I sensed a bit of desperation from VMware this past week about Amazon Web Services as it continues its push into the enterprise market.
According to CRN, CEO Pat Gelsinger said at a partner event this week that every time a customer moves a workload to Amazon, the partner loses and VMware has lost the business forever:
“We want to own corporate workload,” said Gelsinger. “We all lose if they end up in these commodity public clouds. We want to extend our franchise from the private cloud into the public cloud and uniquely enable our customers with the benefits of both. Own the corporate workload now and forever.”
VMware’s President and COO Carl Eschenbach was even more blunt:
I look at this audience, and I look at VMware and the brand reputation we have in the enterprise, and I find it really hard to believe that we cannot collectively beat a company that sells books.
I find these remarks and the general tone a bit desperate, designed to strike fear in the heart more than confidence in the product. And oddly, it just seems so unnecessary and quite unsophisticated.
Gelsinger derides AWS and its commodity hardware. But the viewpoint is as wrong as Eschenbach’s rhetoric about Amazon being a bookseller.
AWS has commodity hardware and so does Google, Rackspace, Facebook, etc. Why? It’s cheap and it is easy to use for running software. And software is made by developers. And developers are creating all the apps that show up on a worker’s Galaxy smartphone or iPad. Further, there are groups such as OpenCompute attracting all sorts of attention for the open sourcing of hardware. What that means: hardware will get even cheaper and innovation will follow. Actually, the innovation is clearly already happening.
There will be those who argue that this commodity hardware is most suitable to consumer apps. Hogwash. Apps are in our work, in our home — the lines are blurring. The adoption is clear.
Eschenbach’s remarks are disingenuous at best. Amazon is a data company that certainly does sell books. But it also markets computing power, storage and services for high-performance computing, Hadoop jobs and data warehouse capabilities.
I talked to a VMware spokesperson who said this kind of rhetoric is common at partner events. But the fact that VMware is talking smack about AWS does merit a closer look. I keep asking myself: “What is it about VMware that doesn’t jive?”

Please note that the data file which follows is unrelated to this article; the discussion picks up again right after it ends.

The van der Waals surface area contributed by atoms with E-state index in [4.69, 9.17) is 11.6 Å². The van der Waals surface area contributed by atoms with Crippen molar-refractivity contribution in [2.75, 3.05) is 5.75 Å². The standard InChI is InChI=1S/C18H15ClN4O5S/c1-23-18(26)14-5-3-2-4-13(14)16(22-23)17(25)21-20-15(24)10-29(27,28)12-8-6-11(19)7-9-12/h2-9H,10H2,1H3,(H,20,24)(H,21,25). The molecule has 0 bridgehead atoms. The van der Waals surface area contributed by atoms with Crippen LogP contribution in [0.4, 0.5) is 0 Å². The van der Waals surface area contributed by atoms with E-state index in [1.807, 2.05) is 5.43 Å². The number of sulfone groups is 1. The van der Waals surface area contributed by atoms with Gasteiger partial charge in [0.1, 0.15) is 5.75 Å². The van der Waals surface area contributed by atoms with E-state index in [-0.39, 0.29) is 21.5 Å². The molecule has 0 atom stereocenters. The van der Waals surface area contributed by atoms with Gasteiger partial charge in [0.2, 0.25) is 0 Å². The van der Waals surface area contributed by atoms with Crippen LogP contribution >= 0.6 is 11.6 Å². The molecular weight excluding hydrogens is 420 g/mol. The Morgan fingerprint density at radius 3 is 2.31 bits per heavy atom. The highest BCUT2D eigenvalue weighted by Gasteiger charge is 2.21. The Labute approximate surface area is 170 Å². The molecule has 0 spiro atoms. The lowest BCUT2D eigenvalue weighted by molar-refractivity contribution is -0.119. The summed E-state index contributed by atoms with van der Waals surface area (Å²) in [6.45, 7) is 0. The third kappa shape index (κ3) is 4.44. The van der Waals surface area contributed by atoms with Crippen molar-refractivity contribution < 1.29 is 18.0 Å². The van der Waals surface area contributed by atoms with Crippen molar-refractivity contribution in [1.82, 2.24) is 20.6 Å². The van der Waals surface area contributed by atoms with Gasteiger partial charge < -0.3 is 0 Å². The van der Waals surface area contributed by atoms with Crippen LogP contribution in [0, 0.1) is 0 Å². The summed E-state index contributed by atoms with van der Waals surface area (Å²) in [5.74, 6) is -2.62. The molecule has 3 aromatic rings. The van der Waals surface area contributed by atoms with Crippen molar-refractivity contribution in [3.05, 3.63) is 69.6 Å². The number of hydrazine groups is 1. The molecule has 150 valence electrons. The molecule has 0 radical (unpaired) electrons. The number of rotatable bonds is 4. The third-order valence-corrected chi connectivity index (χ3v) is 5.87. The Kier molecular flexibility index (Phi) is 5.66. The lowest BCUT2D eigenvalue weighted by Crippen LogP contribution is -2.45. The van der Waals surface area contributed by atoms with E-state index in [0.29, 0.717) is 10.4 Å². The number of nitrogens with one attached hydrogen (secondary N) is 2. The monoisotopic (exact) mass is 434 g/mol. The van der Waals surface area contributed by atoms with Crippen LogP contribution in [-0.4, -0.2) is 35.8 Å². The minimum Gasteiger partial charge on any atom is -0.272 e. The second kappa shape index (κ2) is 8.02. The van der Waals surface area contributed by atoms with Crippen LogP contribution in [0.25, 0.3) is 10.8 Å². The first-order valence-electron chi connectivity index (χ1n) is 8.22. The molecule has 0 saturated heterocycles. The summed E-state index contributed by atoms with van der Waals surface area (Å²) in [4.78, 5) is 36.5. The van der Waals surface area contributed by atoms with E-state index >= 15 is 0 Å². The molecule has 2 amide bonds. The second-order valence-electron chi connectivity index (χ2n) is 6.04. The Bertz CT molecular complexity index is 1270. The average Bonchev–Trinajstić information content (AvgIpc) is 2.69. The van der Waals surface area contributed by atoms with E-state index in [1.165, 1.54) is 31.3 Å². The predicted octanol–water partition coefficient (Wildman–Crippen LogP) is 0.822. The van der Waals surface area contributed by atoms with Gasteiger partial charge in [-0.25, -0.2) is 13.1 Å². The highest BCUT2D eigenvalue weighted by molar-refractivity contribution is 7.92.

If nothing else, I think it’s a matter of cost. VMware has high licensing costs. It has no multi-tenant infrastructure of its own to drive down the costs for end customers. That’s opposed to AWS, which makes its money by doing business at scale, which gives it the ability to lower its pricing and correlate margins.
Further, this is about choice. VMware does not have the depth of services that AWS offers. So then how can VMware justify its high prices?
And while Gelsinger and his executive team trash AWS, their real threat comes from a new generation of cloud infrastructures ideally suited for both the cloud and the data center. OpenStack and Cloudstack have the energy and vibe of the new cloud, which appeals to the new way of working. Forrester Analyst James Staten sums it up well:
The average corporate vSphere environment — even if the enterprise I&O team has chosen to deploy vCloud Director — isn’t self-service. It doesn’t provide fast access to fully configured environments. It wouldn’t know what to do with a Chef script and it certainly couldn’t be had for $5 on a Visa card. For VMware and for enterprise vSphere administrators to capture the new enterprise applications, they need to rethink their approach and make the radical and culturally difficult shift from infrastructure management to service delivery. You need to learn from the clouds, not demonize them.
Taking an approach that paints the public clouds as the enemy serves only to reinforce the way of the vSphere administrator, and if you are trying to appeal to your front-line developers, this approach is wrong. A cloudwashed vSphere environment that takes two days to deploy new workloads, fulfilling requests through the help desk and having no cost transparency will lose every day to a public cloud.
VMware has a focus on the software-defined data center, a strategic effort to differentiate itself from competitors. VMware’s top execs should be thinking more about how to present that focus instead of exposing its anxiety about AWS and its further push into the enterprise market.
But more so, VMware has to get in tune with the new ways of the cloud. Empty battle cries only signal a deep weakness in VMware that its opponents will continue to exploit.